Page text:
Blackpool Clinical Commissioning Group (CCG) was proposing to add home births to a list of procedures classed as of ‘low clinical value’, with doctors being told to follow strict guidelines and cut back on referrals in a bid to save cash.
But after concern from the public, as well as independent group Healthwatch Blackpool, the CCG says nothing will now change, with parents still able to give birth at home if they medically fit to do so.
Last year, 45 out of 3,008 babies born in Blackpool were delivered at home, the Victoria Hospital said. Some 22 were planned.
Chief clinical officer, Dr Amanda Doyle, said: “We have been carrying out engagement with patients on several clinical policies potentially being added to the list of procedures of limited clinical value.
“This was part of a Lancashire-wide opinion-finding exercise and we thank everyone who responded. We have listened to the feedback we received from the public, partner organisations including Healthwatch and our clinical leads. As a result we do not intend to identify home births as a procedure of limited clinical value.”
Last month, The Gazette told how resort health bosses plan to strictly enforce guidelines for procedures as of ‘low clinical value’, including grommets – a type of surgical hearing aid – for children under 12, cosmetic surgery, bariatrics operations for obese patients, caesarean sections, and assisted conception procedures such as IVF.
Doctors in the resort could also be told not to prescribe paracetamol, cough and cold medicines, or sun cream, unless there is a longer-term clinical need.
The town’s clinical commission group (CCG), which organises and pays for residents’ health care and is based in a stand at Bloomfield Road, is proposing drastic action after its financial control was found lacking during a recent inspection.
It said it needs to save £6.4m because it simply can’t afford to keep paying for the number of procedures currently being carried out. The minor ailments scheme at resort pharmacies, which sees children’s medicine doled out for free, could also be reviewed, while further procedures could also be added to the list of procedures of potentially-limited clinical value (POLCV).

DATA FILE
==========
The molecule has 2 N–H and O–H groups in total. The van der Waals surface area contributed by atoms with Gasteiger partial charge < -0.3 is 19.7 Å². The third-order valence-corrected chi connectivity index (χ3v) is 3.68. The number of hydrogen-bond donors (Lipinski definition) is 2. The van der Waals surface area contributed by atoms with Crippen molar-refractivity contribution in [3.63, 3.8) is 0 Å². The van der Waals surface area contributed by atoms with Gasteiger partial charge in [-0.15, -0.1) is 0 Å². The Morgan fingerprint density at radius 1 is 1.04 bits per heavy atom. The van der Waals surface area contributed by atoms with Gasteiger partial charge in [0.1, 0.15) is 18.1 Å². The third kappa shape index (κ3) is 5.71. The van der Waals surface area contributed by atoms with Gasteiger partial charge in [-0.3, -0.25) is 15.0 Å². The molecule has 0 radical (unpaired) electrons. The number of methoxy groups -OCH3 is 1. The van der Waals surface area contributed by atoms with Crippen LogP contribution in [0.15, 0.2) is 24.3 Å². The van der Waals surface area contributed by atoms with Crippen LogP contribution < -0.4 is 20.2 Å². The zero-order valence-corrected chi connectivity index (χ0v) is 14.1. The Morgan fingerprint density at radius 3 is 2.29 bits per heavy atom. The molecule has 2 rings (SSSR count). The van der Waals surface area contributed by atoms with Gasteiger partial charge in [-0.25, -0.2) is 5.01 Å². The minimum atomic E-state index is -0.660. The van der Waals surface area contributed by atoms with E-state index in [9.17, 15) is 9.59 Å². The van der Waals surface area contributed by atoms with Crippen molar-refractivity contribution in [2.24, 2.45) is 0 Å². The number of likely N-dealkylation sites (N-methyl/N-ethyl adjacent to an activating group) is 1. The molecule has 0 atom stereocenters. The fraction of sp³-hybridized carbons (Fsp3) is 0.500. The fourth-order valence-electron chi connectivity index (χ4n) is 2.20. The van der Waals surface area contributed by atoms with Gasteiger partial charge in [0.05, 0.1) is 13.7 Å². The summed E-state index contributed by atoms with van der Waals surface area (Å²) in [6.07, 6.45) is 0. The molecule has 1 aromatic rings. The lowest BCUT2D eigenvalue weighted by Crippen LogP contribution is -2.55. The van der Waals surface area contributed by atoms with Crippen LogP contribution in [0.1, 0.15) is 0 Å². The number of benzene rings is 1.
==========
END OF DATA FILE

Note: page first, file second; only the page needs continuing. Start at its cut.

“We have a duty to spend the money we receive from the government in a fair and efficient way, taking into account the health needs of the whole local community,” the CCG said.
“As there is only a set amount of money available to spend we sometimes have to make difficult decisions about which treatments are not routinely provided.
“Some of these treatments are described as procedures of potentially limited clinical value (POLCV).
“These are procedures for which, evidence reviewed by national experts, has suggested have only limited or temporary benefit, and which are not felt to be necessary to maintain good health.
“This means that referrals for these procedures need to be considered on a case-by-case basis and defined criteria must be met before they can be provided on the NHS.
“We are currently reviewing this list of procedures with a view to adding further treatments. All of the suggested additions are based upon clinical evidence which demonstrates the limited benefit of these procedures unless undertaken when certain criteria has been met.”
A 2011 study showed home births are safer for women having their second or subsequent baby, but not for those having their first, National Childbirth Trust (NCT) said.
The study found women planning a home birth were more likely to have a ‘normal’ birth, with less chance of a c-section, the use of forceps, or bleeding.
Results showed 88 per cent of home births were ‘normal’ compared to fewer than 60 per cent in maternity units.
And senior policy advisor Elizabeth Duff added: “Home birth is neither a ‘procedure’ nor an ‘intervention’ – it is a choice for women planning the best options for the birth of their baby. Home births are safe for most women and can offer the benefit of care from a known midwife and less intervention.”